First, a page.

“Aladdin” & Genie conjure a winning show
If you love your musicals full of glitz, over-the-top dance numbers and wisecracking genies, then the exuberant Aladdin from Disney, now at the Kennedy Center Opera House through September 7, is for you.
This year Aladdin is everywhere — in the movies and onstage. The musical, with music by Alan Menken and lyrics by Howard Ashman, Tim Rice and Chad Beguelin, is set in an Arabian desert kingdom that’s heavy on western fairytale.
So, don’t expect to learn about authentic Middle Eastern cultures. Instead, as in other Disney productions, Aladdin features smart-alecky, plucky characters with modern attitudes, catchy songs and a happy ending.
The basic storyline
Poor orphan Aladdin and his three buddies have survived life in the fictional city of Agrabah by stealing, but Aladdin is determined to change his ways and lead a good life.
He soon encounters Princess Jasmine, indulged and educated by her doting father, but now under pressure to be married off, since women can’t rule kingdoms.
In the meantime, her father’s advisor, the funny and scheming Jafar, and his even funnier and more scheming assistant Iago, played by Reggie De Leon from the Broadway cast, plot to take over the kingdom.
In a scene where dark forces steer them to a cave as well as a magic lamp and the hapless Aladdin, Iago keeps the scary manageable for all but the very youngest, calling out, “Thank you, scary voice!” (The performance is recommended for ages 6 and up.)
In fact, viewers might be more startled by streamers that shoot into the orchestra seats during an upbeat number later on. (Children who have only experienced the 1992 animated Disney movie may be perplexed that Iago is a person rather than a parrot, and wonder what happened to Aladdin’s monkey in this animal-free version.)
Aladdin’s mission is to take only the lamp, none of the myriad jewels in the cave. Fortunately for us, he’s not able to resist plucking a treat for his ladylove — and thus the Genie makes his grand entrance.
One thing that the Kennedy Center production has that the movie doesn’t is the amazing, charismatic Major Attaway, who created the role of the Genie on Broadway. Attaway dominates every scene he’s in, perfectly embodying the larger-than-life genie, while also remaining all too human.
With the cast, he treats us to the showstopping tune “Friend Like Me” that channels one bright, fabulous era of Hollywood musicals after another in a whirlwind of choreography, costume and even fireworks. It elicited a roar from the crowd.
A deeper message
The musical is lighthearted, but as the Genie and Aladdin spar, they discover a common bond over their desire for freedom. Aladdin immediately promises to use his third wish to bestow freedom on the enslaved Genie.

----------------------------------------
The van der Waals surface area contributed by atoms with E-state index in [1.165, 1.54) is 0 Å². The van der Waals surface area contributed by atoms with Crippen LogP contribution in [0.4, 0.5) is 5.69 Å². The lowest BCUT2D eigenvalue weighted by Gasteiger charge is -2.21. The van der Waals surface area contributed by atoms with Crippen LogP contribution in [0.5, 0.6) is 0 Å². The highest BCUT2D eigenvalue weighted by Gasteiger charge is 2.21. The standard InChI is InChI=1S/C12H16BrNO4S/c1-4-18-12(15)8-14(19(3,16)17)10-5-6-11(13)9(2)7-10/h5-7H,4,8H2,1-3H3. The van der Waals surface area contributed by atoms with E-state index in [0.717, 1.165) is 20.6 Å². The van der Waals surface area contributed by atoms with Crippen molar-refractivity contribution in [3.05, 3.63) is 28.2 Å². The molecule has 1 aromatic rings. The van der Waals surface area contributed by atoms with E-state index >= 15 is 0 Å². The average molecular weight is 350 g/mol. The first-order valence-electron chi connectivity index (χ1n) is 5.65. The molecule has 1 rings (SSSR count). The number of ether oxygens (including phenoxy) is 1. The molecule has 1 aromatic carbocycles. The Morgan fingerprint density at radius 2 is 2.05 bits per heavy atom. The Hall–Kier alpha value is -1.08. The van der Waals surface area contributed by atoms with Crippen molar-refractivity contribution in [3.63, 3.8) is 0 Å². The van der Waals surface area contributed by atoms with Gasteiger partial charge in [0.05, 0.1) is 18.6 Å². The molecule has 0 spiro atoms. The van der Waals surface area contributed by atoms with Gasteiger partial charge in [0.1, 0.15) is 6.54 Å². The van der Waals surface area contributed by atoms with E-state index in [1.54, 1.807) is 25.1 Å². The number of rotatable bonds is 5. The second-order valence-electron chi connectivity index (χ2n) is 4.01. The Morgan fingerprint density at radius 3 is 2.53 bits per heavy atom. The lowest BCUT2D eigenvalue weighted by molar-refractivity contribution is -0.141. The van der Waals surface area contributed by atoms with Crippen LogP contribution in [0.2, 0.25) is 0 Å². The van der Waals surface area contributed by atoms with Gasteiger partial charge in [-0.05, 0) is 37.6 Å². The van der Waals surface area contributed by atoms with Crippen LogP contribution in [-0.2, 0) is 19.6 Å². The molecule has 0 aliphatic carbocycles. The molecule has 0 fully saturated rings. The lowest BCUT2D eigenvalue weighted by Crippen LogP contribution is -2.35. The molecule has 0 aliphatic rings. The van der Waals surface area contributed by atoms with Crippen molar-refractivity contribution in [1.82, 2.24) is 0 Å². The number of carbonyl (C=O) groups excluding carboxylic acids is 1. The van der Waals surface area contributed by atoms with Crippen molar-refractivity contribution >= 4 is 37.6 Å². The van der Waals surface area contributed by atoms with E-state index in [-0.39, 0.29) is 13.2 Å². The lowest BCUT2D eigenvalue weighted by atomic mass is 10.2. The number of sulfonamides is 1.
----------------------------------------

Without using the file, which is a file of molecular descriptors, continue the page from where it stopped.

Although Tony-winning Director and Choreographer Casey Nicholaw doesn’t overly focus the production on what’s at stake for the Genie, at the moment of the promise, the narrative gained a beating heart: The Genie seems to wield much power, but he’s compelled to endlessly fulfill the wishes of others.
Also, there’s tension in his relationship with Aladdin because he doesn’t know if he can trust him. This is especially true after Aladdin is transformed into a prince and seems to lose all sense in the process.
Clinton Greenspan as Aladdin embodies the innocent hero, his voice yearning in his struggles to make the right decisions. He would like to be freed not only from poverty but his feeling of unworthiness.
Tour newcomer Kaenaonálani Kekoa as Jasmine would like to keep her father’s love and respect while being free to be herself, whether that be married or not, and to whom she pleases. She brings a brash physicality to the character that’s more Pippi Longstocking than royal princess.
Although it lasts two and a half hours, this beautifully designed production goes by quickly. Sets and costumes are a riot of colors, textures and designs that create a rich world on stage.
Jasmine’s ethereal carved bedroom window frame expands, literally, to encompass a dark sky crowded with stars, where the young lovers fly on a magic carpet, singing “A Whole New World.”
In contrast, the cave where Aladdin finds the Genie and the lamp is set with a spiky gold stalactite ceiling and pillars dripping with golden jewelry.
Tickets for Aladdin range from $39 to $189. Performances run Tuesday through Sunday nights at 7:30 p.m. Matinees are Saturdays and Sundays at 1:30 p.m., with one additional matinee on September 4. For more information, visit kennedy-center.org.